The college presents a symmetrical front to New Road and the castle mound, with four small gables between a larger gable at either end. There are two quadrangles, with steps leading down from the upper quadrangle (to the east) to the lower quadrangle (to the west). Residential accommodation for students and fellows is located in the lower quadrangle, whilst the hall, library, and administrative offices are in the upper quadrangle. The buildings are two storeys high, with dormers above. There are pools in the centre of the quadrangles (the one in the lower quadrangle is the longer of the two); the writer Simon Jenkins said that these are "almost puddles", and saw them as relics of Harrison's Mediterranean plan. The writer Peter Sager, however, thought that the pond represents the canal basin that previously occupied the site. The main entrance leads into the upper quadrangle, which has the hall on its east side. The square-mullioned windows facing the quadrangles are arranged in close-set groups of three; at the east end of the upper quadrangle, the common room has a larger bay window. An abstract sculpture by Hubert Dalwood, from 1962, has been positioned on the lawn inside the college. Dalwood also designed the fountain in the pool in the upper quadrangle, although his plan for a spray of water was not implemented, "leaving the sculpture with no obvious purpose".
The hall has a floor of black and white marble and arches made of concrete supporting an oak roof with red panels. The furniture in the hall was designed by, and the chairs were built by, Edward Barnsley. Lord Nuffield's coat of arms are displayed over the fireplace, carved from a single piece of stone, and his portrait, painted by Sir Arthur Cope, hangs in the hall. The chapel, on the south side of the college, can seat forty people. It has five abstract stained glass windows that were designed by John Piper and executed by Patrick Reyntiens, and a metal reredos with a bronze crucifix. The roofs are finished with Collyweston stone slates from Northamptonshire. Many other Oxford colleges are roofed with Stonesfield stone slate from a quarry 10 miles (16 km) northwest of Oxford, but these were no longer available when Nuffield was built. The main building stone used is Clipsham stone. The tower, which has nine floors, is about 90 feet (27 m) tall, with the flèche taking the total height to about 150 feet (46 m). It was the first tower built in Oxford for 200 years. Work was carried out in the library in 1999 to extend the total shelf-length to just under 6 kilometres (3.7 mi). The library contains paintings of "Spring" and "Winter" by Derrick Greaves and "Summer" and "Autumn" by Edward Middleditch.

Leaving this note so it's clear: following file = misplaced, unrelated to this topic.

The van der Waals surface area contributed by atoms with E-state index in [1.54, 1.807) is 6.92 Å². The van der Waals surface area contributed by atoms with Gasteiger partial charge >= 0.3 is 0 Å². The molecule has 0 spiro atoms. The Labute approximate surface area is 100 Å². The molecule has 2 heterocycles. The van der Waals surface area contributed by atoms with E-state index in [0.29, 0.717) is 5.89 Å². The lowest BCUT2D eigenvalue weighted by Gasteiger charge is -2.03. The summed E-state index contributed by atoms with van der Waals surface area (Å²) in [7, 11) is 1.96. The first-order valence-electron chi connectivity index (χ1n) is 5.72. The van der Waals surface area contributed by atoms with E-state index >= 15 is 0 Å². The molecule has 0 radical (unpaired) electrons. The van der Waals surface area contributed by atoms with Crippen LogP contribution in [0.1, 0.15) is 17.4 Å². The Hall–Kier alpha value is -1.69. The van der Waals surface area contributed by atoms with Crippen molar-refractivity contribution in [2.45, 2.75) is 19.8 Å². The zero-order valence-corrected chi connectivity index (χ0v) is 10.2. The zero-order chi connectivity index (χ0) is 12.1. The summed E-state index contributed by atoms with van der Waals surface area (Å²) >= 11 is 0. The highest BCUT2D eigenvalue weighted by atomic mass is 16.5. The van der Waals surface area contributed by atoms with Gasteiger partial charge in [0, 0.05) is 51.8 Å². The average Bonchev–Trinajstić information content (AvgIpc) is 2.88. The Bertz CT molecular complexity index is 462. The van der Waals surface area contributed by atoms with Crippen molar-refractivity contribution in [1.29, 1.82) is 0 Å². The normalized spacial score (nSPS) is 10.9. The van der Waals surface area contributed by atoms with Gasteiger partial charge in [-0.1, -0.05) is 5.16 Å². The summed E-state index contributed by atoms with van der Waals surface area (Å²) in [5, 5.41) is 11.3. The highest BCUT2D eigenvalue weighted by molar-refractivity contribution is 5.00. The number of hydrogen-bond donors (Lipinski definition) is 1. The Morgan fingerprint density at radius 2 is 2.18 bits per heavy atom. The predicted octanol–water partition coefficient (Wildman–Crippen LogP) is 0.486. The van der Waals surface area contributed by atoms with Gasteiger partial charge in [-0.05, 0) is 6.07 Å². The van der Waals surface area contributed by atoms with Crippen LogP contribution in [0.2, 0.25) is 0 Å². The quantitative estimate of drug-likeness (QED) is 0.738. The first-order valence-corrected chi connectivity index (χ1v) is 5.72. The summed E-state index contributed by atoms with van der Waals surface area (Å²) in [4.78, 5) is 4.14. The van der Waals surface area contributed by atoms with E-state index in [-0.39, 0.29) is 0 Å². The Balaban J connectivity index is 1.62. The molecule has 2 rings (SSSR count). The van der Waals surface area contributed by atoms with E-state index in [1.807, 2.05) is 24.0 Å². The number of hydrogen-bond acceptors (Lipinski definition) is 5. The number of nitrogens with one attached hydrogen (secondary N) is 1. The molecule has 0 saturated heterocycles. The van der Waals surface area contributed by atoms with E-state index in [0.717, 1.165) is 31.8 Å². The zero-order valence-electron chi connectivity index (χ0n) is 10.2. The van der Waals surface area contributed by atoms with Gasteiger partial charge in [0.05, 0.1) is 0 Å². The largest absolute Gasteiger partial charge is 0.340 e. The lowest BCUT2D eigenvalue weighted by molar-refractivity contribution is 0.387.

The architectural writer Geoffrey Tyack has written that Nuffield College was Oxford's "most important architectural project of the immediate post-war years". Opinions about the architecture merits of the college have varied, although most have been unfavourable. The authors of a 1961 booklet on the architecture of modern Oxford said that it was "Oxford's biggest monument to barren reaction". The Cotswold style was "taken absurdly out of context and mercilessly stretched", and did not "harmonise with the clumsy tower", whilst the spire "[perched] uneasily ... despite its elaborate base". An unnamed journalist wrote in The Times in 1959 that the main buildings of the quadrangles were "somewhat oddly wedded to small basins which irresistibly suggest a Lilliputian Versailles". The same writer said that the tower rose "Manhattan-wise for 10 storeys through the twentieth century, only to have a diminutive spire, escaped from the fifteenth, push through its top to steal the last laugh". Peter Sager, too, thought that the "high-rise library" could "easily stand on the Hudson". Sir Howard Colvin said that the "utilitarian function" of the tower "accorded ill with its original ornamental purpose", and that the architects had "failed to find a satisfactory solution" to the "repetitive uniformity of fenestration". Of the flèche, Colvin said that it "makes its contribution to the Oxford skyline without any overt reference to historical precedent". Geoffrey Tyack also disliked the tower, describing it as "an ungainly structure" that was "lit by a monotonous array of windows punched out of the wall surface"; however, he thought the hall was "an effective reinterpretation of the traditional collegiate pattern".